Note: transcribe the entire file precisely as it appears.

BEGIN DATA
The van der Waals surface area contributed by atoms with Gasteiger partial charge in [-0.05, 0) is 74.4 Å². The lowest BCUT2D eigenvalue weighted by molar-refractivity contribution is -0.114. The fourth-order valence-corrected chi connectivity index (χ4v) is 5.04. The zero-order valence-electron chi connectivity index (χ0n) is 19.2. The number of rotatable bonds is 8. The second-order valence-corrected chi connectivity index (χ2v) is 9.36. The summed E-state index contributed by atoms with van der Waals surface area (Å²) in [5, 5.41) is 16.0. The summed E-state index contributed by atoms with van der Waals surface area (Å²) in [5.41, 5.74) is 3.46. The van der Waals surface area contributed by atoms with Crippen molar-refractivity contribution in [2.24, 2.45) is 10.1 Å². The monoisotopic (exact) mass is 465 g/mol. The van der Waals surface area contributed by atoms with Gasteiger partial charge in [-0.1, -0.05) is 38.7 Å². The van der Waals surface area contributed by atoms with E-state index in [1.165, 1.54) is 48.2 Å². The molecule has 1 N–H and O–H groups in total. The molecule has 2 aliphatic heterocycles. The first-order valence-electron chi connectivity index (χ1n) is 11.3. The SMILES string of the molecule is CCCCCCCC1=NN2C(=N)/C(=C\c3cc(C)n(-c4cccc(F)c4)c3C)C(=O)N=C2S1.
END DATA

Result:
The van der Waals surface area contributed by atoms with Gasteiger partial charge in [-0.05, 0) is 74.4 Å². The lowest BCUT2D eigenvalue weighted by molar-refractivity contribution is -0.114. The fourth-order valence-corrected chi connectivity index (χ4v) is 5.04. The zero-order valence-electron chi connectivity index (χ0n) is 19.2. The number of rotatable bonds is 8. The second-order valence-corrected chi connectivity index (χ2v) is 9.36. The summed E-state index contributed by atoms with van der Waals surface area (Å²) in [5, 5.41) is 16.0. The summed E-state index contributed by atoms with van der Waals surface area (Å²) in [5.41, 5.74) is 3.46. The van der Waals surface area contributed by atoms with Crippen molar-refractivity contribution in [2.24, 2.45) is 10.1 Å². The monoisotopic (exact) mass is 465 g/mol. The van der Waals surface area contributed by atoms with Gasteiger partial charge in [-0.1, -0.05) is 38.7 Å². The van der Waals surface area contributed by atoms with E-state index in [1.165, 1.54) is 48.2 Å². The molecule has 1 N–H and O–H groups in total. The molecule has 2 aliphatic heterocycles. The first-order valence-electron chi connectivity index (χ1n) is 11.3. The SMILES string of the molecule is CCCCCCCC1=NN2C(=N)/C(=C\c3cc(C)n(-c4cccc(F)c4)c3C)C(=O)N=C2S1.